'Theology' after 'God' A conversation: A conversation
In the midst of a theology conference, two postmodern theologians sit down to lunch. [This is just an excerpt of the print article. For the full version, please see the December 15 issue of the Century.]
Moderate Postmodern: Our social location doesn’t determine our theology, but it does influence it. In theology we do make truth claims that can’t be reduced to politics. We are after the truth about God. But we all work from within some tradition of discourse; we are all working from within some story-shaped community. There’s no neutral ground for anyone to stand on. The so-called secularist is not more neutral than the Christian. Even the secularists’ truth claims are biased because of their tradition and the story that creates and shapes it.
Radical Postmodern: Ah, so you’re postmodern in that you reject all metanarratives?
MP: Well, I am suspicious of all metanarratives, especially insofar as they try to be totalizing by defeating all other metanarratives.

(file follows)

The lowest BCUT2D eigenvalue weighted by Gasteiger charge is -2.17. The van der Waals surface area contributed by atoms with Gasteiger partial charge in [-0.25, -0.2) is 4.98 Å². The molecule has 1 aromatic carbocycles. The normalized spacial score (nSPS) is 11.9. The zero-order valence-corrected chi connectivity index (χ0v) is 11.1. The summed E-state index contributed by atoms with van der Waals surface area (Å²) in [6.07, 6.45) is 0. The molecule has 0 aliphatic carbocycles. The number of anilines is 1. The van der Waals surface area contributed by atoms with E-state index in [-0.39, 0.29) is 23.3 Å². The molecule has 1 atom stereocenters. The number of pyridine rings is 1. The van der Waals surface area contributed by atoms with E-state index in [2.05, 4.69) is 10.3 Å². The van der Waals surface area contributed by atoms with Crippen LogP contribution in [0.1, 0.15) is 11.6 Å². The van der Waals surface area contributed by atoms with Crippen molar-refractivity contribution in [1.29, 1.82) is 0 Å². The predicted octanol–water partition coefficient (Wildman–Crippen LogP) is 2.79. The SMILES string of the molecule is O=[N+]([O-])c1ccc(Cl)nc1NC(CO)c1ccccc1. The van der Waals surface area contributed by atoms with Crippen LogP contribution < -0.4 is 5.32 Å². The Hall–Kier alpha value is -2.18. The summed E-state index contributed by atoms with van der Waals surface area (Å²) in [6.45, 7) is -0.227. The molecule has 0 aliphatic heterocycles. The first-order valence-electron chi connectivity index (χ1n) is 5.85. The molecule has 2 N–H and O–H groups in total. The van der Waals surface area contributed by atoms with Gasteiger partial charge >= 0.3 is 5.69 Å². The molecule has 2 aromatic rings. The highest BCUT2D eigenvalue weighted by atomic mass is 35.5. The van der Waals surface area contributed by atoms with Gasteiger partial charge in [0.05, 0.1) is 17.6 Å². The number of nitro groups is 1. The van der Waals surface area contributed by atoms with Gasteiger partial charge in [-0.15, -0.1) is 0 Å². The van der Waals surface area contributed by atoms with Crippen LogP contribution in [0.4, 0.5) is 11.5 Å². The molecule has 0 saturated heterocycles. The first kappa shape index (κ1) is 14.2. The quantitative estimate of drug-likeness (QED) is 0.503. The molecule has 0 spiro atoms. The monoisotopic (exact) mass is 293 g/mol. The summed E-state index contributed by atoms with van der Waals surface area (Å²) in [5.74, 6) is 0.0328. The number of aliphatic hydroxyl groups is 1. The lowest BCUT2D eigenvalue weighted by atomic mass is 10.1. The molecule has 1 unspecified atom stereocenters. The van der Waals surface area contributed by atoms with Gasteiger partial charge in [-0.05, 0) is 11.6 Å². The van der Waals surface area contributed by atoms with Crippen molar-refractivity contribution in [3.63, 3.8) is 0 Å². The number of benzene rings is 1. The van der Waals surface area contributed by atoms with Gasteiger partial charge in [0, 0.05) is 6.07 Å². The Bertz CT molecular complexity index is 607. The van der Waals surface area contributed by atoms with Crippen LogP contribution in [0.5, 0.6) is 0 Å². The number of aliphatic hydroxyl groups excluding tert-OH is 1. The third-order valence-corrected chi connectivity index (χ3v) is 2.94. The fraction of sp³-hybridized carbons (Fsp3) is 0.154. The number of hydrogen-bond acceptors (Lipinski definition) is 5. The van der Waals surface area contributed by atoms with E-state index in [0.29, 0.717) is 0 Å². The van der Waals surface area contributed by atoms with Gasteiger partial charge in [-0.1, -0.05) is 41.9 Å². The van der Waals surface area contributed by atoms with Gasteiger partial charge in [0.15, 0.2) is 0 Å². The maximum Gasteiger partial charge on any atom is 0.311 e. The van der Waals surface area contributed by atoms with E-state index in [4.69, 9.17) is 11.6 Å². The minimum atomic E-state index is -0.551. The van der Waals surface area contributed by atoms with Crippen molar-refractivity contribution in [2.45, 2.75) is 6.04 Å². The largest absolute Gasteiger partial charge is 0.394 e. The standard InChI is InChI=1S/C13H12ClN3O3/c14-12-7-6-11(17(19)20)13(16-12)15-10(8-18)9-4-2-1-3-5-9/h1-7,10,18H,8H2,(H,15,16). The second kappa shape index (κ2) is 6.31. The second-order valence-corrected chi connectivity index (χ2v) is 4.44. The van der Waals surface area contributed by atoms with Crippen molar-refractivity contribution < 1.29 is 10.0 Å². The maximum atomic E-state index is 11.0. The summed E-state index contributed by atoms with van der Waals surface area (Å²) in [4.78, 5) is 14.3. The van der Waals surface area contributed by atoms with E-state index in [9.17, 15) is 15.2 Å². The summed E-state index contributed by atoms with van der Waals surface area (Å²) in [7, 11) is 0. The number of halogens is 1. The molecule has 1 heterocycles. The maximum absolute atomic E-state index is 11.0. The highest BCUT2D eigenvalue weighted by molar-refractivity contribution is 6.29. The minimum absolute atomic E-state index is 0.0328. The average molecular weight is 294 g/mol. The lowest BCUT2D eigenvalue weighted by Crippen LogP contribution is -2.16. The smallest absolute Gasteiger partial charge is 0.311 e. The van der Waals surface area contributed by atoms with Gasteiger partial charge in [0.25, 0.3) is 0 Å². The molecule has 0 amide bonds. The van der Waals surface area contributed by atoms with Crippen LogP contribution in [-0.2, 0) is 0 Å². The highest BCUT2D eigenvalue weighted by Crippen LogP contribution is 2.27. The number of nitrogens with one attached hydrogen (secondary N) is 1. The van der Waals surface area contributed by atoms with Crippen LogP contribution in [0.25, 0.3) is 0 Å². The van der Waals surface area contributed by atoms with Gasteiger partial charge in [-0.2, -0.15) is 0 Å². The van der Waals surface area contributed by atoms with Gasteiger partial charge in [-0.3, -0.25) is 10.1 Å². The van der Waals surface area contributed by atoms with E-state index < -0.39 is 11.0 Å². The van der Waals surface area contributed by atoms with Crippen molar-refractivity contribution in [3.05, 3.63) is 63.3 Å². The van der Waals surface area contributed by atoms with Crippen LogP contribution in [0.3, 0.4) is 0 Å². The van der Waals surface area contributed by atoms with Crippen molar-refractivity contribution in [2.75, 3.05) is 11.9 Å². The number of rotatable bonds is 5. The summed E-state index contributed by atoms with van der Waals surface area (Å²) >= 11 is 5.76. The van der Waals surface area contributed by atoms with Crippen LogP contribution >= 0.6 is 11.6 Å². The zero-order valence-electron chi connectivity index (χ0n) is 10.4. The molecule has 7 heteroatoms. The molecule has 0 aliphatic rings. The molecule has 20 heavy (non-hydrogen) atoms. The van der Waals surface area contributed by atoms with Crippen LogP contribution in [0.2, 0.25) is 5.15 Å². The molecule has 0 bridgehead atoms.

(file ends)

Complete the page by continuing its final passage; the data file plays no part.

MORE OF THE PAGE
RP: Isn’t that exactly what the Christian metanarrative does?
MP: No, actually. The true Christian metanarrative is the only one that by its nature cannot be totalizing.
RP: Tell that to the Jews and Muslims slaughtered by the crusaders past and present!
MP: Well, I would say that those so-called Christians who go out and oppress people in the name of Jesus are false Christians because they are doing what is against the Christian metanarrative, which is Jesus-centered.
RP: Just talking about the Christian metanarrative as true is oppressive.
MP: But claiming to know what is and isn’t oppressive isn’t oppressive?
RP: You keep dodging the main point, which is to liberate the oppressed. You are playing games with words.
MP: Actually, that’s what I think you do. But let me continue. I’m postmodern in that I don’t believe in totalizing metanarratives. And I acknowledge that all truth claims arise from within a story about reality. I’m a Christian because I explicitly embrace the Christian story as my own and work from within it while at the same time acknowledging that it is not objectively true for all people.